Regulators release discussion paper on trading obligations

By Kate McCaffery | July 22, 2005 | Last updated on July 22, 2005
2 min read

(July 22, 2005) The Canadian Securities Administrators (CSA) released a discussion paper today, soliciting feedback from market participants on market structure developments and trade-through obligations.

A trade-through occurs when a dealer bypasses a quote on one market trading system to execute trades at an inferior price on another system. Until recently no issues arose under the current rules because there haven’t been multiple marketplaces trading the same securities in Canada, the technology systems of existing marketplaces, namely the TSX, TSX Venture Exchange and the Canadian Trading and Quotation System (CNQ), enforced the best price obligation, and only dealers had direct access to these marketplaces.

Recently, an Alternative Trading System (ATS) trading Canadian listed securities has been registered to carry on business in a number of jurisdictions in Canada. Although dealers are subject to trade-through obligation rules to ensure clients receive the best possible execution of their trades, “non-dealer market participants” or anyone directly accessing the markets, are not held to the same rules.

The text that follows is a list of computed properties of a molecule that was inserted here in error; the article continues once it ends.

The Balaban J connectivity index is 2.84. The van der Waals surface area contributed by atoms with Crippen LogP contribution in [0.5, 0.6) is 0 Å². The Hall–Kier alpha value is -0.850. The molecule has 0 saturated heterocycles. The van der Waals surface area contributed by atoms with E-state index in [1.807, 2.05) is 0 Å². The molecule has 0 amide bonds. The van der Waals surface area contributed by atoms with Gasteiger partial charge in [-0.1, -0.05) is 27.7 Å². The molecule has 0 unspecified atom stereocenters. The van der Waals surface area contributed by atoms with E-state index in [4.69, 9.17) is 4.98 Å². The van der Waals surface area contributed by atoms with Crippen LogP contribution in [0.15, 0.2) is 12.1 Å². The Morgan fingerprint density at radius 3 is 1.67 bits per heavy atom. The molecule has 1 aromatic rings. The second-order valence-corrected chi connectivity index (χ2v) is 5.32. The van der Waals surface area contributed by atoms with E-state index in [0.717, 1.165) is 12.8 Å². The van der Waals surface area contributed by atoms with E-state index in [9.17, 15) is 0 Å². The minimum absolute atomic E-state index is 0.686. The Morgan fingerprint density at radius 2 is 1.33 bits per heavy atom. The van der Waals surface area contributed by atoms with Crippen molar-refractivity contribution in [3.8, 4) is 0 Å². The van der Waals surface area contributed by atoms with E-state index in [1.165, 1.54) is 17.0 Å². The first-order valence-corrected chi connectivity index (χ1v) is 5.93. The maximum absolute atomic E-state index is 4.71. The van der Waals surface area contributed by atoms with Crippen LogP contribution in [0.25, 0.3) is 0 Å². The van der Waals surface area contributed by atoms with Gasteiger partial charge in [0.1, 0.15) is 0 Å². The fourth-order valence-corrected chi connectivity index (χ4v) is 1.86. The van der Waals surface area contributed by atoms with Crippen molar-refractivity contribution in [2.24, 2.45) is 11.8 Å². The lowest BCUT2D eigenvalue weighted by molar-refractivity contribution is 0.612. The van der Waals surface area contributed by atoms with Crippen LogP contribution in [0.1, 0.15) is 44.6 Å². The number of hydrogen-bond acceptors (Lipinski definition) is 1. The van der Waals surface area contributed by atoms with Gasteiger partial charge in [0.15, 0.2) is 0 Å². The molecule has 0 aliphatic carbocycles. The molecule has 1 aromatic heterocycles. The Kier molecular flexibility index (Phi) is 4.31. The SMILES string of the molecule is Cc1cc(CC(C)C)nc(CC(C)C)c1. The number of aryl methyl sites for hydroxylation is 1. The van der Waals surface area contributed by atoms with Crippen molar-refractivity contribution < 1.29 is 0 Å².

To deal with these recent developments, the CSA issued the discussion paper, entitled CSA Discussion Paper 23-403 Market Structure Developments and Trade-Through Obligations, to consider how the market should evolve and the role of trade-through obligations going forward.

“We believe it is important to identify the objectives we are trying to achieve, and any problems that we are trying to avoid or minimize,” says Randee Pavalow, director of capital markets at the Ontario Securities Commission. “We want to hear broadly from market participants about these issues that are fundamental to the structure of our capital markets.”

Copies of the discussion paper are available on member regulator websites. The deadline for comment submissions is September 19, 2005. The CSA has scheduled a public forum on trade-through protection, to take place in Toronto on Friday, October 14.

Filed by Kate McCaffery,,


Kate McCaffery